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the remaining attached FaDu cells wa s detected with a Syn-
ergy 2 microplate reader.
Proliferation assay
FaDu cells were seeded in 96-well black microplates at a den-
sity of 2.5 10
4
cells/well. Cells were stimulated as indicated
and labeled with DiIC
12
(3) poststimulation. Fluorescence was
detected with a Synergy 2 microplate reader.
Statistical analysis
For the in vitro studies, data are presented as means and stand-
ard deviations (S.D.) and statistical analysis was performed
with the two-tailed paired Student’s t-test. Analysis of tumoral
MIF expression versus the degree of neutrophilic infiltration
was performed by cross-tabulation and v
2
significance testing.
Clinical data were analyzed by nonparametric exact tests (Krus-
kal–Wallis). Correlations were assessed using Spearman’s rank
correlation coefficient. Survival curves were plotted according
to the Kaplan–Meier method and significance was tested using
Cox regression analysis. The level of significance was set at p
0.05. The statistical calculations were performed with SPSS Ver-
sion 16 software (SPSS, Chicago, IL).
Results
We have recently demonstrated that HNC cells activate neu-
trophils in vitro and that high neutrophilic infiltration of tu-
mor tissue correlates with poor survival in HNC patients.
12
Here, we investigate the tumor-derived factors that mediat e
neutrophil activation and the potential feedback effect of neu-
trophil activation on the biology of tumor cells.
Cytokine/chemokine content of HNC cell supernatants
We initially performed multiplex screening arrays to deter-
mine the identity of soluble factors present in HNC cell SN
that might be responsible for neutrophil activation. Among
the 22 cytokines/chemokines tested, interleukin (IL)-6, IL-8
and MIF were the most abundant (Supporting Information
Table S2). While the role of IL-6 and IL-8 in carcinoma–neu-
trophil interactions has been partially clarified,
12,21,22
almost
nothing is known about the role of tumor-derived MIF in
this process. Therefore, we next evaluated MIF expression in
HNC cells. MIF was found to be strongly expressed in FaDu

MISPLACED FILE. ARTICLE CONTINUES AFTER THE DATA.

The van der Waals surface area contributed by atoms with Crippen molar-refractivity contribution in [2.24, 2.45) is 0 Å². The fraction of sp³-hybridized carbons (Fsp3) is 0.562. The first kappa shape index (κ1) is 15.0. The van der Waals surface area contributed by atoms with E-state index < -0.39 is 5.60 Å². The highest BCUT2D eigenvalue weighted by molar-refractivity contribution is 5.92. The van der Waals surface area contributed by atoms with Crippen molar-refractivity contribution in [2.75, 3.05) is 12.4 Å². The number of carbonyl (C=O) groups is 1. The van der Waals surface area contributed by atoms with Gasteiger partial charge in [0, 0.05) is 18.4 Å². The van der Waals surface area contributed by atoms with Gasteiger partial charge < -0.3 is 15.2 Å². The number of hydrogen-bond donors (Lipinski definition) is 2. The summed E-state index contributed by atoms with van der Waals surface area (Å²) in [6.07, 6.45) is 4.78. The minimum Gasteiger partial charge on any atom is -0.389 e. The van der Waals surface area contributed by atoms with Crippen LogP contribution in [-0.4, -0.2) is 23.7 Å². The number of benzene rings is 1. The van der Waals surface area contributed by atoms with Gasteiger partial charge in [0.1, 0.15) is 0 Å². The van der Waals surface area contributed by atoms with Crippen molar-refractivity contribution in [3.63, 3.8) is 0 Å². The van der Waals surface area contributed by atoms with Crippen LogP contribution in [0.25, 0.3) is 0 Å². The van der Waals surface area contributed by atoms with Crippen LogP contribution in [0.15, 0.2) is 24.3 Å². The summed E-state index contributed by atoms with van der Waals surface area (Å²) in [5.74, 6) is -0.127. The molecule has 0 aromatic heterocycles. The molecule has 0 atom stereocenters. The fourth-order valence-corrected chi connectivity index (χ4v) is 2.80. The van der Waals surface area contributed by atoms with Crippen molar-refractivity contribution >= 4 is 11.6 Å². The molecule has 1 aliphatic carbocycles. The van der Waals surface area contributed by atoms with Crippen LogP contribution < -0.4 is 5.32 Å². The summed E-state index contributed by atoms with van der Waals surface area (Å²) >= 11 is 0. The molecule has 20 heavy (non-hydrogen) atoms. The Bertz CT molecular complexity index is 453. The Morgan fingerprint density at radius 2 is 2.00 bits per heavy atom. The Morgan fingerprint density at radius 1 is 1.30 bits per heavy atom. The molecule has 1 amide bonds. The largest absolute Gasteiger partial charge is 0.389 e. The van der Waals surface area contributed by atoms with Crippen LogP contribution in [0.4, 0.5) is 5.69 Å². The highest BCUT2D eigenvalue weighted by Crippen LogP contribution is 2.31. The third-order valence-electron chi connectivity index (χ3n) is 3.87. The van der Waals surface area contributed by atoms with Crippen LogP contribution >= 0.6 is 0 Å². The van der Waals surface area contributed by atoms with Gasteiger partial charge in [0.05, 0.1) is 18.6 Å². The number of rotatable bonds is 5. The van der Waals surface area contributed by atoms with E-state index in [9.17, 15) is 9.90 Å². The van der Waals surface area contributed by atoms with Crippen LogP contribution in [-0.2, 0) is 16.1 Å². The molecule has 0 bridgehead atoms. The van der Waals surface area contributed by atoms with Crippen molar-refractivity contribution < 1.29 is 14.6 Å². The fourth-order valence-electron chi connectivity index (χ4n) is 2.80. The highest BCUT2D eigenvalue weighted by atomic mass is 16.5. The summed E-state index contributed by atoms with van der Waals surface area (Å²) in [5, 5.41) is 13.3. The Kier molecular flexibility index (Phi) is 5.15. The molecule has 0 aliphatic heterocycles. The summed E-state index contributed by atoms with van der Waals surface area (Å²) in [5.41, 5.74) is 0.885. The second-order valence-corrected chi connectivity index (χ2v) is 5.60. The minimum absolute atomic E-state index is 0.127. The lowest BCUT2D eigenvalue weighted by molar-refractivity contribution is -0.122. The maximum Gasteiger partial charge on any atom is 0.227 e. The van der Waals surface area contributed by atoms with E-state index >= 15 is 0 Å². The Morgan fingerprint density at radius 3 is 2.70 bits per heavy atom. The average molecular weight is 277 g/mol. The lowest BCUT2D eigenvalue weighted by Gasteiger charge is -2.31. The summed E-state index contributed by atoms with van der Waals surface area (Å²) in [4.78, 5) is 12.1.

cells, as indicated by fluorescence microscopy (Fig. 1a) and
flow cytometry (Fig. 1b). Furthermore, FaDu cells released
MIF already after 6 hr of culture, and MIF concentrations
increased to approximately 2000 pg/mL after 24 hr of culture
Figure 1. HNC cells express and release MIF in vitro.(a) FaDu cells were grown on glass coverslips overnight. After fixation and
permeabilization, cells were stained with FITC-coupled anti-MIF antibodies or isotype control. Nuclei were counterstained with 7-AAD, and
the samples were analyzed by fluorescence microscopy. The results are representative for two independent experiments. (b) FaDu cells
were fixed, permeabilized and stained as described in (a). The flow cytometry results are representative for three independent experiments.
(c) FaDu cells were cultured for up to 24 hr, and SNs were collected over time. MIF levels were determined by ELISA. Data are means 6
S.D. of three independent experiments.
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(Fig. 1c). As significant levels of MIF were detected in 24 hr
FaDu SN, all further studies were performed using these SN.
Inhibition of tumor-derived MIF
To investigate whether the in vitro effects of HNC cell SN on
neutrophils
12
were mediated by MIF, we stimulated neutro-
phils with FaDu SN in the presence of ISO-1, a MIF specific
inhibitor
23
or Dimethylsulfoxide (DMSO) control. Initial
titrations were performe d to determine the nontoxic concen-
tration of ISO-1 and DMSO on neutrophils and to exclude a
potential effect of this inhibitor on the basal responses of
neutrophils (data not shown). The results showed that the in-
hibition of HNC-derived MIF downregula ted chemotaxis
(Fig. 2a) and enhanced apoptosis of neutrophils (Fig. 2b).
Furthermore, the release of proinflammatory factors (CCL4
and MMP9) by neutrophils stimulated with FaDu SN was
significantly downregulated in the presence of ISO-1 (Figs. 2c
and 2d). FaDu SN alone contained no CCL4 or MMP9 (data
not shown), which demonstrates that these proinflammatory
factors are released by neutrophils on activation. To confirm
these findings, we stimulated neutrophils with supernatants
obtained from MIF siRNA-transfected FaDu cells or with
FaDu SN containing MIF neutralizing antibodies. The results
showed that inhibition of tumor-derived MIF by siRNA or
neutralizing antibodies significantly downregulated chemo-
taxis (Figs. 3a and 3b) and release of CCL4 by neutrophils
(Figs. 3c and 3d), in a manner comparable to ISO-1. These
data strongly indicate that MIF produced by the tumor is re-
sponsible for modulation of neutrophil functions.
Receptors mediating neutrophil recruitment by MIF
To elucidate the re ceptors involved in neutrophil recruitment
by MIF, we first determined the expression of CD74 and
CXCR2 on neutrophils, as these receptors were shown to be
involved in MIF-induced chemotaxis.
19
The results indicate
that neutrophils do not express CD74 (Fig. 4a) but, as
expected, have a high expression of CXCR2 (Fig. 4b). Next,
we allowed the neutrophils to migrate toward recombinant
MIF in the presence or absence of neutralizing antibodies
against CXCR2 or CXCR1. Initial titration of these antibodies
indicated that 1 lg/mL anti-CXCR1 and 5 lg/mL anti-
CXCR2 are required to maximally bind and thus, block the
respective receptors on neutrophils (data not shown). The
results demonstrate that MIF-induced neutrophil recruitment
was downregulated upon inhibition of CXCR2 (Fig. 4c). In
contrast, neutralizing antibodies against CXCR1 had no effect
Figure 2. HNC-derived MIF modulates neutrophil chemotaxis, survival and release of proinflammatory factors. (a) Neutrophils were allowed
to migrate toward FaDu SN (with or without ISO-1) in a transwell culture system. Migrated cells were counted after 3 hr, and the